The power of example unfolded onstage. There were the young people from the Saint Lucia School of Music; there was Shannon Pinel, who delivered the Etta James classic “At Last.” I was impressed by that performance; it showed how our youth could connect across the water to our Black American brothers and sisters, identifying with the common history and struggle. It showed me how our young people can connect across the years with the past and appreciate its wisdom and beauty. She sang “Aye Doux Doux” and brought to life and showcased the unique beauty of our Saint Lucian culture and history. I am often moved by the gentility of our folk music and its fusion of European, African and Indigenous spirit; an expression of our deep soul. Boo reminded us that we must be in constant contact with our history and culture such that our evolution is a connected process of dignity and honor of those gone before, with the confidence of present identity and belonging that our history and culture instill.
Shannon, Jessy Leonce and Shayne Ross reinforced the power of mentorship that they expressed Boo had provided for them. It is this mentorship that passes the people's soul-baton onto the next generation in this evolutionary relay. “My Good Day” was the wish passed on by Shayne and Jessy a song of good will and blessings to everyone. Then there were Barbara Cadet, Arturo Tappin and Tracy Hamlin, coming to the stage with that love and appreciation of music, and recognition of their colleague's talent and humanity. Showing support as a family of artistes who understand the power of music and the need to work together in that selfless loving manner that assures success. Barbara always amazes me, the way she fuses with her sax and produces music that is heavenly. Tracy made the point that within Boo, as within Saint Lucia, there is the ability to reach the international pinnacles, the global mountaintops. In this case she spoke of her Grammy nomination based on Boo's composition “Magic in Love.” The point was made by Boo himself when he spoke of Arturo Tapion and reinforced that a supportive network is a crucial ingredient for success.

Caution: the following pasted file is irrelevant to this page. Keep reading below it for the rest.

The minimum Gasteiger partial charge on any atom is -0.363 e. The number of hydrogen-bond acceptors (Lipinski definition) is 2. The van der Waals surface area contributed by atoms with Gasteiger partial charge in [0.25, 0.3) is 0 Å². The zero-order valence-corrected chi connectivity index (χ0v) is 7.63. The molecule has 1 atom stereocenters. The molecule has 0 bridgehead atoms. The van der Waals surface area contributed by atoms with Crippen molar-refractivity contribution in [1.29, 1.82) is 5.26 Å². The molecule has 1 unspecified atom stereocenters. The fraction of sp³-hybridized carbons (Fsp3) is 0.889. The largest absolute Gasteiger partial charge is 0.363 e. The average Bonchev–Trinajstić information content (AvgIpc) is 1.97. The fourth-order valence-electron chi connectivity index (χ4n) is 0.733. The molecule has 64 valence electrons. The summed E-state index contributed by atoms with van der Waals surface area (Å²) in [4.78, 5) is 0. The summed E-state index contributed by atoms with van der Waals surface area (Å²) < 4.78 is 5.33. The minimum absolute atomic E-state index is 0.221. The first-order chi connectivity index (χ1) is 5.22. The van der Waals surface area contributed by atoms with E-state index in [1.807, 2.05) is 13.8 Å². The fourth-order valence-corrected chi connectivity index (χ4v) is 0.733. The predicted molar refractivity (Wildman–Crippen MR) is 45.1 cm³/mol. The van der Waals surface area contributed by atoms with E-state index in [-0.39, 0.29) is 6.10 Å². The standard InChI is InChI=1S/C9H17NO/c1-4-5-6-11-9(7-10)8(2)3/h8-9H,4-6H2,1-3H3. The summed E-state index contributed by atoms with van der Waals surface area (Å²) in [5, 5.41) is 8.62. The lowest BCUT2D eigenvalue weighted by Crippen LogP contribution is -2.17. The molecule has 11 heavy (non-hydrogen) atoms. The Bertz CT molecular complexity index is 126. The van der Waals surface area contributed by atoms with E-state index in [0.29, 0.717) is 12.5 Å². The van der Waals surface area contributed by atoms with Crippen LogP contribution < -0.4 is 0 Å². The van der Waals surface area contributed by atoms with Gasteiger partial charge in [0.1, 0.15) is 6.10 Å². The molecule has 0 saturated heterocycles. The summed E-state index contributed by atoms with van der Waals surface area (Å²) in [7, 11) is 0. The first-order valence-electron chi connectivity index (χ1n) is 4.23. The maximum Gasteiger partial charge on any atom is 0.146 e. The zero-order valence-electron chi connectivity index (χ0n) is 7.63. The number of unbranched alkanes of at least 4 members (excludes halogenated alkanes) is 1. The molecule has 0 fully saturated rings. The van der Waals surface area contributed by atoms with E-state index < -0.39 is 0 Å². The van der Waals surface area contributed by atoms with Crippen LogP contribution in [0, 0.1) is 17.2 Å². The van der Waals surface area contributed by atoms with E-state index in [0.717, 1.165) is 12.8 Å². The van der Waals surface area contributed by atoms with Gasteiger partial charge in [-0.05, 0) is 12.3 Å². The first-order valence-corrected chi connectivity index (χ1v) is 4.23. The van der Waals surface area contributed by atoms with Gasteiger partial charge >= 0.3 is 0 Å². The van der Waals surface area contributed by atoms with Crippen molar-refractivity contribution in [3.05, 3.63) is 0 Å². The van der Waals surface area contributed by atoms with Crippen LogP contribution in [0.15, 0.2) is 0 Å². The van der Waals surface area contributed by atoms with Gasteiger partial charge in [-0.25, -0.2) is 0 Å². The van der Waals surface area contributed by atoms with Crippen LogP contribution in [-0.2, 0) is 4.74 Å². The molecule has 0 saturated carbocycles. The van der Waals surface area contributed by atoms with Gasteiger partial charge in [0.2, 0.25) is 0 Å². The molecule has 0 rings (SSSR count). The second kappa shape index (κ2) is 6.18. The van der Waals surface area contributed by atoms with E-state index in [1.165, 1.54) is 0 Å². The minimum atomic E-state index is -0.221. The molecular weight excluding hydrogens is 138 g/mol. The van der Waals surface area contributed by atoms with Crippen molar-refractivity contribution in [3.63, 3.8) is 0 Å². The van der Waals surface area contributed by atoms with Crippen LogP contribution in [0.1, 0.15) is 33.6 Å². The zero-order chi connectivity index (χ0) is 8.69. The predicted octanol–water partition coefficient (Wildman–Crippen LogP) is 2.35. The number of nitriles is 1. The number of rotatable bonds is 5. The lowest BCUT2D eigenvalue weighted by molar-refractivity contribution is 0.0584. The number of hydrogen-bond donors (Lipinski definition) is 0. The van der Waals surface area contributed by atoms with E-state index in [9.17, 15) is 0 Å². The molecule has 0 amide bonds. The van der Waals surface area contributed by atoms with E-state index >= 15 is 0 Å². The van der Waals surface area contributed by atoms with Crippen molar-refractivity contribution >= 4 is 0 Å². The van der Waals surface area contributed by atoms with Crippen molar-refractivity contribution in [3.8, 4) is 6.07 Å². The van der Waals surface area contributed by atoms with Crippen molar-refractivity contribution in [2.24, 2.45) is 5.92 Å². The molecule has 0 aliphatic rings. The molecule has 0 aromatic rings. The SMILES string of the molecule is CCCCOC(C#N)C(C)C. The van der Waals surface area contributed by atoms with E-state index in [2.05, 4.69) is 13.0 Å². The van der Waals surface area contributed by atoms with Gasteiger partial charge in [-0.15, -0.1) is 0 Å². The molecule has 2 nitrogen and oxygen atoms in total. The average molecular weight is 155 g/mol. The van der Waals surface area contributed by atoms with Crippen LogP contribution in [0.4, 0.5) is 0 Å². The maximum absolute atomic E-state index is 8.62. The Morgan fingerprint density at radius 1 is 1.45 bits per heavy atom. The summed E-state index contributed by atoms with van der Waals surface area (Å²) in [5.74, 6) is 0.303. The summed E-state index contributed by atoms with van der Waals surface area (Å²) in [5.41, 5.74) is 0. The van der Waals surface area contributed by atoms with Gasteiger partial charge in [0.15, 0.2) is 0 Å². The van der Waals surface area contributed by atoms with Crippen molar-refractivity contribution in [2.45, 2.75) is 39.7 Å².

The love of women was captured by all the songs, especially the “Song of Love.” The closing with “I'm every women,” a Chaka Khan song, was a celebration of womanhood. All the women joined at that moment, on their feet, and danced in unison in a manner that should manifest all the time. They declared that our women must be respected, must be supported, must have equality and must be loved. It reminded us men that we must deliver on this; it is the only way that we can assure that our seed will grow to be a great society. Loving our women is a declaration of love of creation and the Creator.
The love of Saint Lucia was ever present in the show; the music was virtually all indigenous, highlighting our indigenous creativity. “Show the world” made a bold statement that we are indigenously World Class. “Jeremie Street” captured that comfortable feeling we have as we walk in our communities along streets and paths that our elders, long gone, had walked. That feeling of belonging and easy flow of memories with associated emotions like walking in your worn and comfortable shoes that makes you understand that these feelings and this love is forever. “Show the world” was a concert of almost three hours, without intermission. It was a brief moment of our heaven, of what is possible. It was a concert that advocated for an ancient, yet new and relevant, way of living. It reinforced what we know to be true. The concert powerfully yet gently asked us to live life on one foundation, live life on the one foundation of love. “Show the world”, appropriately sung by Greg Chabon asked us to let our love come pouring out; it sang to us that we should have done this some years ago.
I left “Show the World” with a hope and a prayer that what is possible can manifest in reality if only we could find love. I am reminded of Dr Martin Luther King, in his book “The Strength to Love” there is a sermon that makes the point that we need to be a people with “tough minds and tender hearts”. Life's most persistent questions remain with each of us “what are you doing today to make, this world, this Saint Lucia, a better place?” and “Do you have the strength to love?”
People are still raving about ace guitarist Boo Hinkson’s ‘Show the World’ concert held two weeks ago at Sandals Grande.